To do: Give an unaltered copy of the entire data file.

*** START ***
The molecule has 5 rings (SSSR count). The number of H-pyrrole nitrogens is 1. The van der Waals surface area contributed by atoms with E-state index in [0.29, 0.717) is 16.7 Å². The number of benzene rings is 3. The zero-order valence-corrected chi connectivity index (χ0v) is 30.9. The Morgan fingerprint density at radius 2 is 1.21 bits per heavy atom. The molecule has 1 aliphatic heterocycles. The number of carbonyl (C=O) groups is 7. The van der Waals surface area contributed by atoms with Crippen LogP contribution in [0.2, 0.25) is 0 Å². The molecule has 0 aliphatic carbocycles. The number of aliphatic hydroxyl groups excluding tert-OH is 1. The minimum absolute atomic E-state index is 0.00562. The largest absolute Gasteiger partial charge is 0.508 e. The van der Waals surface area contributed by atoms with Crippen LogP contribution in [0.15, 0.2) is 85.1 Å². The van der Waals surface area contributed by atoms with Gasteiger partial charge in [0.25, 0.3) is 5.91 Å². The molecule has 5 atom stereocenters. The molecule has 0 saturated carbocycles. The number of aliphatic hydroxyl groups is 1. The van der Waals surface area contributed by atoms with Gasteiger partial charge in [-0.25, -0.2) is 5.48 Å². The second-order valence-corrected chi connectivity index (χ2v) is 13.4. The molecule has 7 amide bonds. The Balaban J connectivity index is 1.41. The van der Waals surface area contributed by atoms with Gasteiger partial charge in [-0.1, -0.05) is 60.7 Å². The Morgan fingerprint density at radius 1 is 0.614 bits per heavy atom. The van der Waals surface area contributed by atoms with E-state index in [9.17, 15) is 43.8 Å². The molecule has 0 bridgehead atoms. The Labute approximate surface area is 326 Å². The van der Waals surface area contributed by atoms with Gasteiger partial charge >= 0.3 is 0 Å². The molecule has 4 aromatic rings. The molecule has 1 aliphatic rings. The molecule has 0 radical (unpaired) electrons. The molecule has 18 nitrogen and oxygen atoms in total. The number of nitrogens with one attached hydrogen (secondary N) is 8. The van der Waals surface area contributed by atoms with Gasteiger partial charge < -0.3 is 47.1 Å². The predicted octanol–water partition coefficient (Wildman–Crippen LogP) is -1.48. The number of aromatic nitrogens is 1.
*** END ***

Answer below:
The molecule has 5 rings (SSSR count). The number of H-pyrrole nitrogens is 1. The van der Waals surface area contributed by atoms with E-state index in [0.29, 0.717) is 16.7 Å². The number of benzene rings is 3. The zero-order valence-corrected chi connectivity index (χ0v) is 30.9. The Morgan fingerprint density at radius 2 is 1.21 bits per heavy atom. The molecule has 1 aliphatic heterocycles. The number of carbonyl (C=O) groups is 7. The van der Waals surface area contributed by atoms with Crippen LogP contribution in [0.2, 0.25) is 0 Å². The molecule has 0 aliphatic carbocycles. The number of aliphatic hydroxyl groups excluding tert-OH is 1. The minimum absolute atomic E-state index is 0.00562. The largest absolute Gasteiger partial charge is 0.508 e. The van der Waals surface area contributed by atoms with Crippen LogP contribution in [0.15, 0.2) is 85.1 Å². The van der Waals surface area contributed by atoms with Gasteiger partial charge in [0.25, 0.3) is 5.91 Å². The molecule has 5 atom stereocenters. The molecule has 0 saturated carbocycles. The number of aliphatic hydroxyl groups is 1. The van der Waals surface area contributed by atoms with Gasteiger partial charge in [-0.25, -0.2) is 5.48 Å². The second-order valence-corrected chi connectivity index (χ2v) is 13.4. The molecule has 7 amide bonds. The Balaban J connectivity index is 1.41. The van der Waals surface area contributed by atoms with Gasteiger partial charge in [-0.1, -0.05) is 60.7 Å². The Morgan fingerprint density at radius 1 is 0.614 bits per heavy atom. The van der Waals surface area contributed by atoms with E-state index in [9.17, 15) is 43.8 Å². The molecule has 0 bridgehead atoms. The Labute approximate surface area is 326 Å². The van der Waals surface area contributed by atoms with Gasteiger partial charge >= 0.3 is 0 Å². The molecule has 4 aromatic rings. The molecule has 1 aliphatic rings. The molecule has 0 radical (unpaired) electrons. The molecule has 18 nitrogen and oxygen atoms in total. The number of nitrogens with one attached hydrogen (secondary N) is 8. The van der Waals surface area contributed by atoms with Gasteiger partial charge < -0.3 is 47.1 Å². The predicted octanol–water partition coefficient (Wildman–Crippen LogP) is -1.48. The number of aromatic nitrogens is 1.